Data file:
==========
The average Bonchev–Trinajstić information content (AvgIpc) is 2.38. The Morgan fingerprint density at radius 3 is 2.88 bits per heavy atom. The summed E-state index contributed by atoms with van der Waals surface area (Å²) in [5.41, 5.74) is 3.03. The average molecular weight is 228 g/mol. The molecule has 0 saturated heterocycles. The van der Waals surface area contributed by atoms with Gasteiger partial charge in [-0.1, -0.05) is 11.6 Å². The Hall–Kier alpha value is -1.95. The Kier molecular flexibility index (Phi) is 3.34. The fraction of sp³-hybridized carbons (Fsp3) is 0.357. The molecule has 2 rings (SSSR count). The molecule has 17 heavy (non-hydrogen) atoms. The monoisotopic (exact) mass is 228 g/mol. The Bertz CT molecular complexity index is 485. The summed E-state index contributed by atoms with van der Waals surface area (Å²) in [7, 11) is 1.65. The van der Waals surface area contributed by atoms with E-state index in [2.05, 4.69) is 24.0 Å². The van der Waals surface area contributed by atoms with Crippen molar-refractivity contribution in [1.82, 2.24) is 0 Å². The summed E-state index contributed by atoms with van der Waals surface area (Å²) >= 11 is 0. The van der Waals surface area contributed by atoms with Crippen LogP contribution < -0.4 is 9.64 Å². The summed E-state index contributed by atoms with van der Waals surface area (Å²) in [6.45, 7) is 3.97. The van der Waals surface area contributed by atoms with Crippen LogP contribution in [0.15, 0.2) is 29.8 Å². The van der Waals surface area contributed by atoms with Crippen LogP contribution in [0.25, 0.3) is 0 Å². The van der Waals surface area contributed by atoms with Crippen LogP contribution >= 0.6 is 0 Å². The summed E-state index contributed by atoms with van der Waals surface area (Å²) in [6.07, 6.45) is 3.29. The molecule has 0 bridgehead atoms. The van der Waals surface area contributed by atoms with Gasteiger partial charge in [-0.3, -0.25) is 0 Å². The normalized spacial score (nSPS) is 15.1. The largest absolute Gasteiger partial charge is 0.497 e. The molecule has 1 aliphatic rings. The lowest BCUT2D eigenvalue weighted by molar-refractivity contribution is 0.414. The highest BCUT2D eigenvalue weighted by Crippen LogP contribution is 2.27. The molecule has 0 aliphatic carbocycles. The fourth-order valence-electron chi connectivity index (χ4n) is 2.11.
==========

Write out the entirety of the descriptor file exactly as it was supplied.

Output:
The average Bonchev–Trinajstić information content (AvgIpc) is 2.38. The Morgan fingerprint density at radius 3 is 2.88 bits per heavy atom. The summed E-state index contributed by atoms with van der Waals surface area (Å²) in [5.41, 5.74) is 3.03. The average molecular weight is 228 g/mol. The molecule has 0 saturated heterocycles. The van der Waals surface area contributed by atoms with Gasteiger partial charge in [-0.1, -0.05) is 11.6 Å². The Hall–Kier alpha value is -1.95. The Kier molecular flexibility index (Phi) is 3.34. The fraction of sp³-hybridized carbons (Fsp3) is 0.357. The molecule has 2 rings (SSSR count). The molecule has 17 heavy (non-hydrogen) atoms. The monoisotopic (exact) mass is 228 g/mol. The Bertz CT molecular complexity index is 485. The summed E-state index contributed by atoms with van der Waals surface area (Å²) in [7, 11) is 1.65. The van der Waals surface area contributed by atoms with E-state index in [2.05, 4.69) is 24.0 Å². The van der Waals surface area contributed by atoms with Crippen molar-refractivity contribution in [1.82, 2.24) is 0 Å². The summed E-state index contributed by atoms with van der Waals surface area (Å²) >= 11 is 0. The van der Waals surface area contributed by atoms with Crippen LogP contribution < -0.4 is 9.64 Å². The summed E-state index contributed by atoms with van der Waals surface area (Å²) in [6.45, 7) is 3.97. The van der Waals surface area contributed by atoms with Crippen LogP contribution in [0.15, 0.2) is 29.8 Å². The van der Waals surface area contributed by atoms with Crippen LogP contribution in [0.25, 0.3) is 0 Å². The van der Waals surface area contributed by atoms with Crippen LogP contribution >= 0.6 is 0 Å². The summed E-state index contributed by atoms with van der Waals surface area (Å²) in [6.07, 6.45) is 3.29. The molecule has 0 bridgehead atoms. The van der Waals surface area contributed by atoms with Gasteiger partial charge in [-0.3, -0.25) is 0 Å². The normalized spacial score (nSPS) is 15.1. The largest absolute Gasteiger partial charge is 0.497 e. The molecule has 1 aliphatic rings. The lowest BCUT2D eigenvalue weighted by molar-refractivity contribution is 0.414. The highest BCUT2D eigenvalue weighted by Crippen LogP contribution is 2.27. The molecule has 0 aliphatic carbocycles. The fourth-order valence-electron chi connectivity index (χ4n) is 2.11.